Morganite Gemstone Origin
Morganite or vorobevite was initially named after J.P. Morgan, a well-known banker, and gem enthusiast. This stone is also the official gemstone of Madagascar and has been growing in popularity since the 2010s. Mined in places like Madagascar, North and South America as well as the Middle East, this beautiful pink gemstone is slowly becoming an alternative to the diamond.
Morganite falls under the beryl classification and generally is pinkish to purple in hue. As a rare gemstone, Morganite is not reproduced inside laboratories making it one of the most expensive types of gemstones.
Morganite as the April Birthstone
April 1 - 30
Recently Morganite has also come to be the birthstone for April. Other birthstones for this month include diamonds, opals, and sapphires.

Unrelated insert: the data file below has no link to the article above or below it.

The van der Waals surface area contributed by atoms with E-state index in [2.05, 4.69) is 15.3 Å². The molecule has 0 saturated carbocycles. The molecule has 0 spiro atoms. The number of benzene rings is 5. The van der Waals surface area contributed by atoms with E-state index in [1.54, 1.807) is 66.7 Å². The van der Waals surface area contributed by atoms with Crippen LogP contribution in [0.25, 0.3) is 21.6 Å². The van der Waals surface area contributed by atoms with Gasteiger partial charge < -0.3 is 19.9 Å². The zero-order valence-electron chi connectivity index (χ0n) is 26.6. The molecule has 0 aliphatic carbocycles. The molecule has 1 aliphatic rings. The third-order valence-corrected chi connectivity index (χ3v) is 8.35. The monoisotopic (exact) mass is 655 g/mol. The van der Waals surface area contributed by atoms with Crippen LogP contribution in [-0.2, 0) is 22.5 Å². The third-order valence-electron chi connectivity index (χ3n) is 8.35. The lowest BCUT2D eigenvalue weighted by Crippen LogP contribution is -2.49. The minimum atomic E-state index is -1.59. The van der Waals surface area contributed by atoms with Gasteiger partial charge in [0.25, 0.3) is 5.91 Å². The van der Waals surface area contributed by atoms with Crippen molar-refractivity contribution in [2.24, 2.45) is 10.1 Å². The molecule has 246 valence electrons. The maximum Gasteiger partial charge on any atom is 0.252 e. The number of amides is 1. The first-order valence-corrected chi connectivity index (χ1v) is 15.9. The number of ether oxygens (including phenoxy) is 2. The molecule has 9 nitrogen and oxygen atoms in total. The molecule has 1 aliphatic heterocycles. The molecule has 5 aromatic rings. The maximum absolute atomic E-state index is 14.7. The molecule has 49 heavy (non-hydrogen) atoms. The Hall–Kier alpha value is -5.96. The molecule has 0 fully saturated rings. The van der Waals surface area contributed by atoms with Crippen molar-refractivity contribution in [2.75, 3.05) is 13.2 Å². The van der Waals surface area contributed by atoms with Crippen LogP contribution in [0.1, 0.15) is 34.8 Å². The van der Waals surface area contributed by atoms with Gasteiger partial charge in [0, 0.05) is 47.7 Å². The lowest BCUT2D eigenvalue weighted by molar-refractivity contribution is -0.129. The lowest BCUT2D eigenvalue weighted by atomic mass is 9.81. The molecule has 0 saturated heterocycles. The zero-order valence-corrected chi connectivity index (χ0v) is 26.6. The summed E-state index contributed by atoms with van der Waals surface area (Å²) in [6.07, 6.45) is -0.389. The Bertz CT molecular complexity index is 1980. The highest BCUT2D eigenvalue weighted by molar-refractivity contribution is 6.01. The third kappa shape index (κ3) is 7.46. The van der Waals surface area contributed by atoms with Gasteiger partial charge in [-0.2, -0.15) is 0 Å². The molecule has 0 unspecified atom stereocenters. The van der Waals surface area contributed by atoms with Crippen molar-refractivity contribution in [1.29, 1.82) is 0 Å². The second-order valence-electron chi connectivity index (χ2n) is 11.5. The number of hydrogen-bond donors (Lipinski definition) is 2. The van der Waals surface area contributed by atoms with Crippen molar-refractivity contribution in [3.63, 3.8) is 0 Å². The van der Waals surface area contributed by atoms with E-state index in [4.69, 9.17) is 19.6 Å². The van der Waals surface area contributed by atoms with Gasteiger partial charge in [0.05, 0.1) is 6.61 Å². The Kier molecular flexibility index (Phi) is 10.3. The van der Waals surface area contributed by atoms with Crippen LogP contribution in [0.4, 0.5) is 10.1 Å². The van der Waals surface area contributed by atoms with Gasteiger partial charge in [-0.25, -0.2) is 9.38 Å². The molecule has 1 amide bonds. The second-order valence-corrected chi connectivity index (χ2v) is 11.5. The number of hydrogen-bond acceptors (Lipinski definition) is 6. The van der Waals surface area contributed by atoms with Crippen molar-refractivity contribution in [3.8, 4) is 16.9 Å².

Color, Shades, and Varieties
While Morganite is known for its soft pink color it can come in a variety of shades similar to champagne, light purple, or even yellowish salmon pink. Due to its color, this gemstone is often confused with kunzite or tourmalines as the hue makes it difficult to distinguish. One of the only ways to tell it apart would be to examine the density of the stone. Similar to that of other beryl it has a unique glassy luster brought about by its faceting. In terms of hardness, this stone is 7.5 on the Mohs Hardness Scale which makes it perfect as an addition to any jewelry collection.
Cleanses the heart and helps the wearer become more compassionate
Encourages unconditional love
Soothes unfulfilled emotional needs and healing
Unblocks any spiritual clogging and increases feelings of assurance
Said to help improve those with eye diseases